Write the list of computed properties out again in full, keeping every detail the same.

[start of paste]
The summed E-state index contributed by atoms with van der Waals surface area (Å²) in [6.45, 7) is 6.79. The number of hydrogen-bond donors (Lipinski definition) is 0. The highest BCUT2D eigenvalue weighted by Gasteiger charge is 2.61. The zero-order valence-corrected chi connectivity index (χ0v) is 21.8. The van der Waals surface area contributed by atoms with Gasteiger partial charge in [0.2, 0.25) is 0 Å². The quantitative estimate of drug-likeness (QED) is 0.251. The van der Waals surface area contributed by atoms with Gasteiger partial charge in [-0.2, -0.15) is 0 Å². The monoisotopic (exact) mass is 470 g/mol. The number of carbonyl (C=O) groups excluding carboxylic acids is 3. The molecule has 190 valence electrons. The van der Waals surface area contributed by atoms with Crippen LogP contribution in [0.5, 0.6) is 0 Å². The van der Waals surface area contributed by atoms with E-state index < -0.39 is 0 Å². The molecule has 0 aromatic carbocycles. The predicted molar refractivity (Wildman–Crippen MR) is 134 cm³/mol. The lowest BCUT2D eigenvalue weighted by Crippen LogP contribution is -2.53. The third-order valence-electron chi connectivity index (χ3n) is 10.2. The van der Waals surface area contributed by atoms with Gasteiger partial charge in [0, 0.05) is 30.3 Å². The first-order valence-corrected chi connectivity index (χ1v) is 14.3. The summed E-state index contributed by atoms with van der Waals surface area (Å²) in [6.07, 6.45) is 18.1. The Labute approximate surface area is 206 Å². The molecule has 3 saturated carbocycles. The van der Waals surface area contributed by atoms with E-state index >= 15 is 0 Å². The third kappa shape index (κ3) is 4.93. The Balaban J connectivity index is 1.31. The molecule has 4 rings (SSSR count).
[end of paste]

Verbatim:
The summed E-state index contributed by atoms with van der Waals surface area (Å²) in [6.45, 7) is 6.79. The number of hydrogen-bond donors (Lipinski definition) is 0. The highest BCUT2D eigenvalue weighted by Gasteiger charge is 2.61. The zero-order valence-corrected chi connectivity index (χ0v) is 21.8. The van der Waals surface area contributed by atoms with Gasteiger partial charge in [0.2, 0.25) is 0 Å². The quantitative estimate of drug-likeness (QED) is 0.251. The van der Waals surface area contributed by atoms with Gasteiger partial charge in [-0.2, -0.15) is 0 Å². The monoisotopic (exact) mass is 470 g/mol. The number of carbonyl (C=O) groups excluding carboxylic acids is 3. The molecule has 190 valence electrons. The van der Waals surface area contributed by atoms with Crippen LogP contribution in [0.5, 0.6) is 0 Å². The van der Waals surface area contributed by atoms with E-state index < -0.39 is 0 Å². The molecule has 0 aromatic carbocycles. The predicted molar refractivity (Wildman–Crippen MR) is 134 cm³/mol. The lowest BCUT2D eigenvalue weighted by Crippen LogP contribution is -2.53. The third-order valence-electron chi connectivity index (χ3n) is 10.2. The van der Waals surface area contributed by atoms with Gasteiger partial charge in [0, 0.05) is 30.3 Å². The first-order valence-corrected chi connectivity index (χ1v) is 14.3. The summed E-state index contributed by atoms with van der Waals surface area (Å²) in [6.07, 6.45) is 18.1. The Labute approximate surface area is 206 Å². The molecule has 3 saturated carbocycles. The van der Waals surface area contributed by atoms with E-state index >= 15 is 0 Å². The third kappa shape index (κ3) is 4.93. The Balaban J connectivity index is 1.31. The molecule has 4 rings (SSSR count).